Draft Threat Management Plan for Hector’s dolphin
29 August 2007
Conservation Minister Chris Carter today released the draft Hector’s Dolphin Threat Management Plan for public consultation at Willow Park Primary School, Northcote, Auckland.
“Hector’s and Maui’s dolphin are a national taonga we cannot afford to lose,” Chris Carter said. “Their future is grim unless impacts on the species are managed. The Maui subspecies is now down to just 111 individuals, making it the world’s rarest marine dolphin.”
The draft plan was developed by the Ministry of Fisheries and the Department of Conservation and builds on discussions of the range of threats facing the dolphins.
Options include consideration of four new marine mammal sanctuaries, extension of an existing sanctuary, and managing non-fishing-related issues, such as marine tourism.
Fisheries Minister Jim Anderton said measures were already in place to reduce the effects of fishing on the dolphins but concerns remained.
“We are consulting to determine whether additional measures are necessary to protect the dolphins and, if so, what those might be. The discussion document canvasses a wide range of potential measures. We will take whatever steps are necessary.
“Input from stakeholders will provide important information. The Ministry of Fisheries has contracted an independent research provider to gather information on the social, cultural and economic impacts of any further threat management measures,” Jim Anderton said.
The draft plan is now open for public consultation. Submissions close on 24 October 2007. Copies are available here >
At the end of the consultation period, advice will be prepared for the Ministers. A decision is expected in November, in time for any new management measures to be in place before Christmas.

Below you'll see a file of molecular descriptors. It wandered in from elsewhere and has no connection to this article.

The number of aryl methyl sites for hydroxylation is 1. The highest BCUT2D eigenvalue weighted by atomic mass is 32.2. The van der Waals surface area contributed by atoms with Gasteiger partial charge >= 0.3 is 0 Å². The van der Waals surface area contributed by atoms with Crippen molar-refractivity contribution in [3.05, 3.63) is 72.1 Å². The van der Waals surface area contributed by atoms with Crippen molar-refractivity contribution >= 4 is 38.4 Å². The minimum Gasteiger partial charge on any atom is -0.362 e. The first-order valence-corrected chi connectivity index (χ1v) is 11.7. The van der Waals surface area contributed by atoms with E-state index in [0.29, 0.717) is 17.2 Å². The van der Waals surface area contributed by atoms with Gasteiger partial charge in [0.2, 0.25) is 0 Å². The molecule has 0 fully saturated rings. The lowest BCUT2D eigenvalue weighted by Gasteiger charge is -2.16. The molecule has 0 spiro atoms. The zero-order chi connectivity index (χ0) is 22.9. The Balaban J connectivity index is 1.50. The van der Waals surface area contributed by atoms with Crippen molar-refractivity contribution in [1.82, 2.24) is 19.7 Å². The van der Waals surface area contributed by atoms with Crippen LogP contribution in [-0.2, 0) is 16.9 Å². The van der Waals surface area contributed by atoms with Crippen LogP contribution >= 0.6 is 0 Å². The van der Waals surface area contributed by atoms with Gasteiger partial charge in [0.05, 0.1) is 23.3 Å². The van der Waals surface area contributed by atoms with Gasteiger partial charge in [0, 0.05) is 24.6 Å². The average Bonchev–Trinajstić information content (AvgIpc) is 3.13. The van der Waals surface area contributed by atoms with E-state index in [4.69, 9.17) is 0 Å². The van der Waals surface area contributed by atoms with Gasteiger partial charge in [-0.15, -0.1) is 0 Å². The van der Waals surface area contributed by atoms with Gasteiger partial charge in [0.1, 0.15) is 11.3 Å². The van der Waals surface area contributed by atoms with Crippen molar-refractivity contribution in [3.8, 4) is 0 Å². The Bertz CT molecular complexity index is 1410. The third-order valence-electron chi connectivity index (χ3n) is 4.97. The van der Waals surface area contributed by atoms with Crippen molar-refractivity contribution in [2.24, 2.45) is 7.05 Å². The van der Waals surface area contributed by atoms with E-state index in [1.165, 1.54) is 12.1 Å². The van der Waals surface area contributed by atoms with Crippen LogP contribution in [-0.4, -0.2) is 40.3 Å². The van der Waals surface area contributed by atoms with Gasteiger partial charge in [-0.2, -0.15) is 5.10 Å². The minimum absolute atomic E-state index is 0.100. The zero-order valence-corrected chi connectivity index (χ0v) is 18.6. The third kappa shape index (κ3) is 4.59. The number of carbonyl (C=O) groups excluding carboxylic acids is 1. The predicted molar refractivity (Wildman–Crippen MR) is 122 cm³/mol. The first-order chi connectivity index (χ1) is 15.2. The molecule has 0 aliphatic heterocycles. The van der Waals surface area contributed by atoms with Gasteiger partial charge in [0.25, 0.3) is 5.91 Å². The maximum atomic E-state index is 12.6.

At 1.4m long, Maui’s dolphin would fit into an average bathtub while Hector’s is even smaller, making it the world’s smallest marine dolphin. The rounded dorsal fin is unique among all 40 species of dolphin and porpoise. Hector’s live close to shore and are short lived (20 years). Over a lifetime a female will only produce a handful of calves. Such a low reproduction rate means Hector’s and Maui dolphin populations will be threatened by only a few more deaths each year than would occur naturally.
Fishing threats to Hector’s dolphins
Set netting is the biggest known threat to Hector’s dolphins. When nets are set in the water to catch fish, the dolphins occasionally swim into them and become entangled.
Inshore trawling occasionally catches Hector’s dolphins; and there have also been a few occurrences of these dolphins becoming entangled in rock lobster pot lines in the Nelson/Marlborough region.
Another fishing threat is lost nets drifting in the water. This is considered a particular threat around the Waikato River. Fishers use drift nets to target mullet in the river’s lower reaches, and there is a danger that lost nets may wash downstream into the sea where Maui dolphins live.
Current management of fishing threats
The Government has put a number of measures in place around New Zealand to reduce the threat of fishing to Hector’s dolphins, including in the South Island:
- A Marine Mammal Sanctuary around Banks Peninsula
- A seasonal amateur set net ban between the Waiau and Waitaki Rivers (from 1 October to 31 March, out to four nautical miles from shore)
- A requirement for amateur fishers to stay with their nets when fishing at both Te Waewae Bay and Kaikoura (between the Waiau and Clarence Rivers, from 1 October to 31 March)
To protect Maui’s dolphins in the North Island, commercial and amateur set netting has been banned between Maunganui Bluff (north of Dargaville) and Pariokariwa Point (north of New Plymouth), to a distance of four nautical miles offshore. Set netting has also been banned in the Manukau Harbour entrance.
Other human-induced threats to Hector’s dolphins
Other human-induced threats to Hector’s dolphins being investigated include marine tourism, vessel traffic, pollution, sedimentation, oil spills, plastic bags, marine farming, construction and mining, coastal development and climate change.
New proposed measures
The draft Threat Management Plan recommends a range of potential options for reducing impacts of human activities on Hector’s and Maui dolphins.
A range of options has been put together for each of the four dolphin populations:
- North Island west coast (Maui Dolphin)
- East coast of the South Island (Hector’s Dolphin)
- West coast of the South Island (Hector’s Dolphin)
- South coast of the South Island (Hector’s Dolphin)